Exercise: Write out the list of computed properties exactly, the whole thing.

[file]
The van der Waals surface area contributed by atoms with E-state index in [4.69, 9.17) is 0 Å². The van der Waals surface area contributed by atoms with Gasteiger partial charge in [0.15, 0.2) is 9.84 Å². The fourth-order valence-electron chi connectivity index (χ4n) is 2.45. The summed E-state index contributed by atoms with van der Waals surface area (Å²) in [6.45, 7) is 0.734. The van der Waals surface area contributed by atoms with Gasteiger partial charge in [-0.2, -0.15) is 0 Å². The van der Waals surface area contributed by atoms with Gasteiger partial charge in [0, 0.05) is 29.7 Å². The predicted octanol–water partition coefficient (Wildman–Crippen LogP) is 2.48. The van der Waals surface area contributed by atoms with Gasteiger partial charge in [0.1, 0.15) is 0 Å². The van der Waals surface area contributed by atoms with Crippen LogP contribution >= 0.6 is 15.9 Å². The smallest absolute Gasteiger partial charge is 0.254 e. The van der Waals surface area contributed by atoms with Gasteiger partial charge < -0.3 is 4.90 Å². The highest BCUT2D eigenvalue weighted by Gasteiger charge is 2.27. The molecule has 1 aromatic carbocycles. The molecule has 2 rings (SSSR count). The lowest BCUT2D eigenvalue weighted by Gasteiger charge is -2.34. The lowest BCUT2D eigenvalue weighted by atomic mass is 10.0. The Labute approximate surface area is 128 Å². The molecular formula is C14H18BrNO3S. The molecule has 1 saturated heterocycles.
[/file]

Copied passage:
The van der Waals surface area contributed by atoms with E-state index in [4.69, 9.17) is 0 Å². The van der Waals surface area contributed by atoms with Gasteiger partial charge in [0.15, 0.2) is 9.84 Å². The fourth-order valence-electron chi connectivity index (χ4n) is 2.45. The summed E-state index contributed by atoms with van der Waals surface area (Å²) in [6.45, 7) is 0.734. The van der Waals surface area contributed by atoms with Gasteiger partial charge in [-0.2, -0.15) is 0 Å². The van der Waals surface area contributed by atoms with Gasteiger partial charge in [0, 0.05) is 29.7 Å². The predicted octanol–water partition coefficient (Wildman–Crippen LogP) is 2.48. The van der Waals surface area contributed by atoms with Gasteiger partial charge in [0.1, 0.15) is 0 Å². The van der Waals surface area contributed by atoms with Crippen LogP contribution >= 0.6 is 15.9 Å². The smallest absolute Gasteiger partial charge is 0.254 e. The van der Waals surface area contributed by atoms with Gasteiger partial charge < -0.3 is 4.90 Å². The highest BCUT2D eigenvalue weighted by Gasteiger charge is 2.27. The molecule has 1 aromatic carbocycles. The molecule has 2 rings (SSSR count). The lowest BCUT2D eigenvalue weighted by Gasteiger charge is -2.34. The lowest BCUT2D eigenvalue weighted by atomic mass is 10.0. The Labute approximate surface area is 128 Å². The molecular formula is C14H18BrNO3S. The molecule has 1 saturated heterocycles.